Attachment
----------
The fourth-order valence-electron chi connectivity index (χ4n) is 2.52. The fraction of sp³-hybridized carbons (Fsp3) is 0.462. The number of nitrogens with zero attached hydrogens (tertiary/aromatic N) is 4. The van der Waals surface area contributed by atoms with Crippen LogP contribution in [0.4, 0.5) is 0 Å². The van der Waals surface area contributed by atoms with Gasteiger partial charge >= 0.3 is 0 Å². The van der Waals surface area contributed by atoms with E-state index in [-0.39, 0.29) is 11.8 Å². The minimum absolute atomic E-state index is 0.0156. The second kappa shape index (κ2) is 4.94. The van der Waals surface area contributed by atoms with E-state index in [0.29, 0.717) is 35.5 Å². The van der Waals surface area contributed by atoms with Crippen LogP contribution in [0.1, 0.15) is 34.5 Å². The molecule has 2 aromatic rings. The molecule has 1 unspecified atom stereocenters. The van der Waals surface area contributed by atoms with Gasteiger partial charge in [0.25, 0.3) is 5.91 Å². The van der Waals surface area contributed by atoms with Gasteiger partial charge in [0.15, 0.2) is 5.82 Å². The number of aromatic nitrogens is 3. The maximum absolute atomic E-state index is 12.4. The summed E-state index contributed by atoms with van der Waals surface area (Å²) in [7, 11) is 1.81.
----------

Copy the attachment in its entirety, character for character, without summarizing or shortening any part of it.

The fourth-order valence-electron chi connectivity index (χ4n) is 2.52. The fraction of sp³-hybridized carbons (Fsp3) is 0.462. The number of nitrogens with zero attached hydrogens (tertiary/aromatic N) is 4. The van der Waals surface area contributed by atoms with Crippen LogP contribution in [0.4, 0.5) is 0 Å². The van der Waals surface area contributed by atoms with Gasteiger partial charge >= 0.3 is 0 Å². The van der Waals surface area contributed by atoms with E-state index in [-0.39, 0.29) is 11.8 Å². The minimum absolute atomic E-state index is 0.0156. The second kappa shape index (κ2) is 4.94. The van der Waals surface area contributed by atoms with E-state index in [0.29, 0.717) is 35.5 Å². The van der Waals surface area contributed by atoms with Crippen LogP contribution in [0.1, 0.15) is 34.5 Å². The molecule has 2 aromatic rings. The molecule has 1 unspecified atom stereocenters. The van der Waals surface area contributed by atoms with Gasteiger partial charge in [0.25, 0.3) is 5.91 Å². The van der Waals surface area contributed by atoms with Gasteiger partial charge in [0.15, 0.2) is 5.82 Å². The number of aromatic nitrogens is 3. The maximum absolute atomic E-state index is 12.4. The summed E-state index contributed by atoms with van der Waals surface area (Å²) in [7, 11) is 1.81.